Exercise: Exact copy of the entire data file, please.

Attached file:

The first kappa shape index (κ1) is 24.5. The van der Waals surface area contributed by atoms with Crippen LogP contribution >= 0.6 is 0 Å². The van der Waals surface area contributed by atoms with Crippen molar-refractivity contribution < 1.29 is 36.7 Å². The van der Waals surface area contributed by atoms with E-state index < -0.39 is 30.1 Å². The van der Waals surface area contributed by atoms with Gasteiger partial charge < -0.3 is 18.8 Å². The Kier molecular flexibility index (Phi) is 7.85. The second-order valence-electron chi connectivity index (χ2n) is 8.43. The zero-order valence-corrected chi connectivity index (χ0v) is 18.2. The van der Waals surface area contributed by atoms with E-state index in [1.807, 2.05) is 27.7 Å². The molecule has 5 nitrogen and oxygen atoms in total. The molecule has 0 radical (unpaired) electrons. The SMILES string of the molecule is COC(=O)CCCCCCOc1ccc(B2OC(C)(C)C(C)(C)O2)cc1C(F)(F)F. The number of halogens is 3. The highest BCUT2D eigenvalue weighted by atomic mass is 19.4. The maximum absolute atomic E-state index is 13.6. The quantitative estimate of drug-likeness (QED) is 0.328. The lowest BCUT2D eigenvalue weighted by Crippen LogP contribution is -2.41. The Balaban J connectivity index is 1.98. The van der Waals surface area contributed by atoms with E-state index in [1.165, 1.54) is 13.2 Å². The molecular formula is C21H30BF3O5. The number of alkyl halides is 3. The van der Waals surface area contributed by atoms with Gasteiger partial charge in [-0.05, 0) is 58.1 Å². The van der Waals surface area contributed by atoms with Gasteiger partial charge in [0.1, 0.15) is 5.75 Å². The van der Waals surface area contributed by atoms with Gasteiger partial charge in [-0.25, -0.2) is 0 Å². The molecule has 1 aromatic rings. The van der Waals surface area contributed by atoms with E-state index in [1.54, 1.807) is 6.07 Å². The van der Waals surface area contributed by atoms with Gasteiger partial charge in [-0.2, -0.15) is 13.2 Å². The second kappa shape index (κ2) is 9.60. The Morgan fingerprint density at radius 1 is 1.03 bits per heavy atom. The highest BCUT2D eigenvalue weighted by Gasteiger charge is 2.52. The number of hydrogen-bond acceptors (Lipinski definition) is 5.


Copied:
The first kappa shape index (κ1) is 24.5. The van der Waals surface area contributed by atoms with Crippen LogP contribution >= 0.6 is 0 Å². The van der Waals surface area contributed by atoms with Crippen molar-refractivity contribution < 1.29 is 36.7 Å². The van der Waals surface area contributed by atoms with E-state index < -0.39 is 30.1 Å². The van der Waals surface area contributed by atoms with Gasteiger partial charge < -0.3 is 18.8 Å². The Kier molecular flexibility index (Phi) is 7.85. The second-order valence-electron chi connectivity index (χ2n) is 8.43. The zero-order valence-corrected chi connectivity index (χ0v) is 18.2. The van der Waals surface area contributed by atoms with E-state index in [1.807, 2.05) is 27.7 Å². The molecule has 5 nitrogen and oxygen atoms in total. The molecule has 0 radical (unpaired) electrons. The SMILES string of the molecule is COC(=O)CCCCCCOc1ccc(B2OC(C)(C)C(C)(C)O2)cc1C(F)(F)F. The number of halogens is 3. The highest BCUT2D eigenvalue weighted by atomic mass is 19.4. The maximum absolute atomic E-state index is 13.6. The quantitative estimate of drug-likeness (QED) is 0.328. The lowest BCUT2D eigenvalue weighted by Crippen LogP contribution is -2.41. The Balaban J connectivity index is 1.98. The van der Waals surface area contributed by atoms with E-state index in [1.165, 1.54) is 13.2 Å². The molecular formula is C21H30BF3O5. The number of alkyl halides is 3. The van der Waals surface area contributed by atoms with Gasteiger partial charge in [-0.05, 0) is 58.1 Å². The van der Waals surface area contributed by atoms with Gasteiger partial charge in [0.1, 0.15) is 5.75 Å². The van der Waals surface area contributed by atoms with Gasteiger partial charge in [-0.25, -0.2) is 0 Å². The molecule has 1 aromatic rings. The van der Waals surface area contributed by atoms with E-state index in [1.54, 1.807) is 6.07 Å². The van der Waals surface area contributed by atoms with Gasteiger partial charge in [-0.2, -0.15) is 13.2 Å². The second kappa shape index (κ2) is 9.60. The Morgan fingerprint density at radius 1 is 1.03 bits per heavy atom. The highest BCUT2D eigenvalue weighted by Gasteiger charge is 2.52. The number of hydrogen-bond acceptors (Lipinski definition) is 5.